I still have my problem about why so many yachts use 'buried' staysails -- which should not work! The boundary layer approach seems to confirm this even more.

    'Staggered' leeches, in which the leech of the trailing sail always extends beyond the leech of the leading sail, will work. Multiple element sail foils in which the leech of the leading sail doesn't quite reach the luff of the trailing sail might also work (nod to Dr. Drela). But arrangements in which the middle sail is entirely buried by the lead sail, should not add to lift. And yet, they're enormously popular. This bugs me.

    The point about hours of Grand Prix CFD analyses stands: there must be something good happening wth those buried staysails! But surely it has nothing to do with overall CL.
     
  11. Rumars
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    Rumars Senior Member

    I think it's easier to understand if you find pictures showing the same configuration from the lee side. There is a huge gap between the A-sail on the bowsprit and the mainsail, not only fore-n-aft, but also sideways, and down low (from the high clew of the A-sails). There is no chance to have the right slot effect if you only flew the A-sail and the mainsail, you need something in between. The staysail provides exactly that, it cleans the airflow over the mainsail. Staysail drive is secondary here, the main does the work and is to be kept happy at all times, hence the blade, non overlapping staysail you see on all this boats.
    On a class40 there is probably no benefit to also fly a second staysail/jib at the same time, Open 60's and longer can do it in specific conditions.
     
  12. TeddyDiver
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    TeddyDiver Gollywobbler

    First, IMHO, there's no such thing as "slot effect" with soft sails. Second: More sails have higher lift coeffience with the cost of added drag. Overlapping or not has nothing to do with it.
     
  13. Mikko Brummer
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    Mikko Brummer Senior Member

    I concur with @Rumars. The buried staysail helps the mainsail to maintain attached flow, without disturbing the too much the large A-sail. The inhanced flow on the main may help the large A-sail in return. I've had my doubts about these staysail, too, I think a complete 3D simulation would be needed to know better.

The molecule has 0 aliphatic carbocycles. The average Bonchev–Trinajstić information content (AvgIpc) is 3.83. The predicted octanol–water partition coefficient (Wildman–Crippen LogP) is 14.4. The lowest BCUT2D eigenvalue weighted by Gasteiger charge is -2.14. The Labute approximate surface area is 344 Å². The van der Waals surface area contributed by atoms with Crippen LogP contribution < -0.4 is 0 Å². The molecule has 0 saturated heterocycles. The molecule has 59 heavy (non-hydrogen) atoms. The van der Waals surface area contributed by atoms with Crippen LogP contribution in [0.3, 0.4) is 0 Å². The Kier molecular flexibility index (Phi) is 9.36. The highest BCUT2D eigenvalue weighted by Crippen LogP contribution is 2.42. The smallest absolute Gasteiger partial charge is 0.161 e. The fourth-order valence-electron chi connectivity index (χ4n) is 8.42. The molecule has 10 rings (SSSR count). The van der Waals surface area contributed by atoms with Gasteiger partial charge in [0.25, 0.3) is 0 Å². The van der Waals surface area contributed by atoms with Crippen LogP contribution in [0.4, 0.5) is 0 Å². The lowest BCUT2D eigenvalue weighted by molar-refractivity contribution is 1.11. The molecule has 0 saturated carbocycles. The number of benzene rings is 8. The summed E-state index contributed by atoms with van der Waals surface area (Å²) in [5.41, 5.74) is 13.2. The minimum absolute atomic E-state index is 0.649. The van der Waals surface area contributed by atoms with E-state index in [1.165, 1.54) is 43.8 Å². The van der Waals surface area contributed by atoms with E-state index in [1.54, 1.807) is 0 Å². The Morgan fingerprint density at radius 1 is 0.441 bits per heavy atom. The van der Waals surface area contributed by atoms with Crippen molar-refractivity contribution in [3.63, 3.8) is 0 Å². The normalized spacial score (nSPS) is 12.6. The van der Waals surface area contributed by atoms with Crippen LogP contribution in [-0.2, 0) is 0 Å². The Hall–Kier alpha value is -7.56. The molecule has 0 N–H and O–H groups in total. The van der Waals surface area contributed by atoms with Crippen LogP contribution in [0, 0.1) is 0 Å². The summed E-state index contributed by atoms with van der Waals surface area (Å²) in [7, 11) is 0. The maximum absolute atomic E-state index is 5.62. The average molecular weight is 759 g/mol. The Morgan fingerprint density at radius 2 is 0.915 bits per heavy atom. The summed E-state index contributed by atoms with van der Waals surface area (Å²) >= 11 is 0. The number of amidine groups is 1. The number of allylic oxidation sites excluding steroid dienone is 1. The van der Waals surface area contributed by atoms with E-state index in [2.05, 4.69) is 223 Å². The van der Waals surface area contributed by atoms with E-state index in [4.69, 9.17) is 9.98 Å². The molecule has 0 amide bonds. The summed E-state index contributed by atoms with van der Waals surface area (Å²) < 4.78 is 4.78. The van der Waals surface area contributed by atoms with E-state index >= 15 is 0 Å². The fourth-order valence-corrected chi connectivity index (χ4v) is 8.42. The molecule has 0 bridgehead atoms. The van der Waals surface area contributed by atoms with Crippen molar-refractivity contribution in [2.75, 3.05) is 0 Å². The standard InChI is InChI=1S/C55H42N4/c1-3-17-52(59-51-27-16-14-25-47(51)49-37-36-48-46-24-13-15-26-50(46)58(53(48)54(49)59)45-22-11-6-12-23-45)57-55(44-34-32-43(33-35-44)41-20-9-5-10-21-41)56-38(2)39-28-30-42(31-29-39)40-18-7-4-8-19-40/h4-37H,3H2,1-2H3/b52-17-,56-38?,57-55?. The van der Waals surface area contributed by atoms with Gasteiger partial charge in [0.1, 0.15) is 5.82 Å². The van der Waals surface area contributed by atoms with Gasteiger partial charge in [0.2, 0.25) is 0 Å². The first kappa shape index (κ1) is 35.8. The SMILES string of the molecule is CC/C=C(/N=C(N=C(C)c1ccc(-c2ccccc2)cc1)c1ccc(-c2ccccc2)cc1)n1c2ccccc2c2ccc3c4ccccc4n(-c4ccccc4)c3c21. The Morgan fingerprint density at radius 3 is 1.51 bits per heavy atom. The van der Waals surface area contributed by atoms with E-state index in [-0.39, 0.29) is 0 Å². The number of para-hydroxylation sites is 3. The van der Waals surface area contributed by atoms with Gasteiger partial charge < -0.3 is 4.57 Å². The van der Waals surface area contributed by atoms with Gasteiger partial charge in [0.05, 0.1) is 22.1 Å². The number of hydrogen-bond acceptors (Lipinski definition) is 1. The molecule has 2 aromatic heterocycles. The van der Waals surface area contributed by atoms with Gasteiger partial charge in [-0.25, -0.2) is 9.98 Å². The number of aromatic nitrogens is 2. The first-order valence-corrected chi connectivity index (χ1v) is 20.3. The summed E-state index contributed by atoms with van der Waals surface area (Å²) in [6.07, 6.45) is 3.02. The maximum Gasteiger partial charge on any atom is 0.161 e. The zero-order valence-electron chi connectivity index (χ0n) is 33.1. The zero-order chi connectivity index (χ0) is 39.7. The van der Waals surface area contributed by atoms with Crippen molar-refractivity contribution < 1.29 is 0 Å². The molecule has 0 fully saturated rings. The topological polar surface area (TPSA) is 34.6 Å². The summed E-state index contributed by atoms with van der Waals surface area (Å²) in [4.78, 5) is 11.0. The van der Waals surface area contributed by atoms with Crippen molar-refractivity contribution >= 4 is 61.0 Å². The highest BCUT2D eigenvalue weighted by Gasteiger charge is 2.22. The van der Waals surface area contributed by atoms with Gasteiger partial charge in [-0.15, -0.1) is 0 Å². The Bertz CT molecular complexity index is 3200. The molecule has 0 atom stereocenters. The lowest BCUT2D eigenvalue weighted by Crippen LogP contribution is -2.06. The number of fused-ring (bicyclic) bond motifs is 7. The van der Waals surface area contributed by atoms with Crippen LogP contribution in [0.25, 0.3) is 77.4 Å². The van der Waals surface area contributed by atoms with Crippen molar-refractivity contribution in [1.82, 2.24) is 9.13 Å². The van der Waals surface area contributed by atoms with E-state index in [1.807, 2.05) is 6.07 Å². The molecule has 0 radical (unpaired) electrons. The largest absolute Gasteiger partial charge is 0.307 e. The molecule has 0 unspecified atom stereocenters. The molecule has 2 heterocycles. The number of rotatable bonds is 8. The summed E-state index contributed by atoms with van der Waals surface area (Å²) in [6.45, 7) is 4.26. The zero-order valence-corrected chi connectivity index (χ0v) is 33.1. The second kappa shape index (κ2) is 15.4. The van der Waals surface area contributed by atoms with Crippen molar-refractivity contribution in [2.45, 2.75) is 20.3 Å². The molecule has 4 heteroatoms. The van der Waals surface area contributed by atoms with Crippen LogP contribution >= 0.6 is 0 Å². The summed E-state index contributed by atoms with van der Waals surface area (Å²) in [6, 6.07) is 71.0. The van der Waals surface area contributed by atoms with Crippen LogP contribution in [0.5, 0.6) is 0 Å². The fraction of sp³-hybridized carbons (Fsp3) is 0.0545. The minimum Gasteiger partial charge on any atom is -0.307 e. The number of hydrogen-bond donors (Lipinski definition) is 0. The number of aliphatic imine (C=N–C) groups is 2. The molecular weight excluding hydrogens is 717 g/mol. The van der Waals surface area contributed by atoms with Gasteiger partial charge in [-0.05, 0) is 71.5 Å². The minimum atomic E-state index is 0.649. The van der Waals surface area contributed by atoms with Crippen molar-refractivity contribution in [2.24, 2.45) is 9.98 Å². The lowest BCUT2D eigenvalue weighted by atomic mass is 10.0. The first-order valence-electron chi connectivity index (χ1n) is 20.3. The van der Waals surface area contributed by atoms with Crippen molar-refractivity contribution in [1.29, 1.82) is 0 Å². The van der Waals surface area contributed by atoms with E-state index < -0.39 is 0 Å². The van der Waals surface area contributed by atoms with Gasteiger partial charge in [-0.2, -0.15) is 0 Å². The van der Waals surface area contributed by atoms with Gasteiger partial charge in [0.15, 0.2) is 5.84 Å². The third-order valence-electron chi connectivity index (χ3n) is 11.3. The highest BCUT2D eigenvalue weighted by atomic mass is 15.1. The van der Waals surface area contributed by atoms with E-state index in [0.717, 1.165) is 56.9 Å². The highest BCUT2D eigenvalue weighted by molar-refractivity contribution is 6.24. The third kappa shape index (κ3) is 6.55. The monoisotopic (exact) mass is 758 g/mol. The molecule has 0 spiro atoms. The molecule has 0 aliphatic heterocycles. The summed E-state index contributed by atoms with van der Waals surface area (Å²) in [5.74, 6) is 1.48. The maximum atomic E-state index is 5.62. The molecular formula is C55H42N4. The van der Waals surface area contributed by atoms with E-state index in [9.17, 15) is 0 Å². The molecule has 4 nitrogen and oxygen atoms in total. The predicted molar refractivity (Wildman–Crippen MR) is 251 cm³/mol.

14. Remmlinger
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    Remmlinger engineer

    I have tried to make a sketch for the case of two and three sails (attached). The additional staysail allows a closer sheeting angle of the main. On the rear suction side of the main the pressure is negative and has to increase to zero at the trailing edge. This steep pressure increase can cause separation. The additional staysail has its pressure side towards the suction side of the main. The positive pressure induced by the staysail will reduce the negative pressure peak at the main. Therefore, the pressure increase towards the trailing edge at the suction side of the main will be less steep and separation will not occur. The result is, that the sheeting angle and hence the lift coefficient of the main can be increased.

    I cannot prove this with data. XFOIL cannot calculate multi-element airfoils and the other available codes (AVL, XFLR5) assume inviscid potential flow, which is not applicable to sails. Only a 2D-CFD-code (RANS) could prove my theory.
     

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  15. Revboat
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    Revboat Junior Member

    Yes, I can imagine how the small staysail improves attached flow on the main... but the key, as you say, is that it must not disturb the A-sail too much. Conceptually, one could think of the A-sail as one element, and the Staysail/mainsail as one element, and the overall rig as a two element foil. (I believe I recall a wind tunnel experiment in which a small staysail was tacked off-center to windward and evaluated as an 'extension' of the main to good effect.)

    If this is the case, it seems to me that the design of that staysail should be quite particular. A high aspect blade, tacked fairly far aft, etc. Maybe, as Rumars indicates, it is designed as a 'gap-filler.' Makes sense.

    However, it seems to me that the triple foresail rigs on these Grand Prix boats are something different. It really seems as if they're 'slotting' these staysails in the classic sense.

    Rumars, could you say more about the "specific conditions" you mention? E.g., certainly point of sail generates differences in terms of risk of interference among sails. Is that what you mean?

    I'm glad that even experts are bothered! Makes me feel better.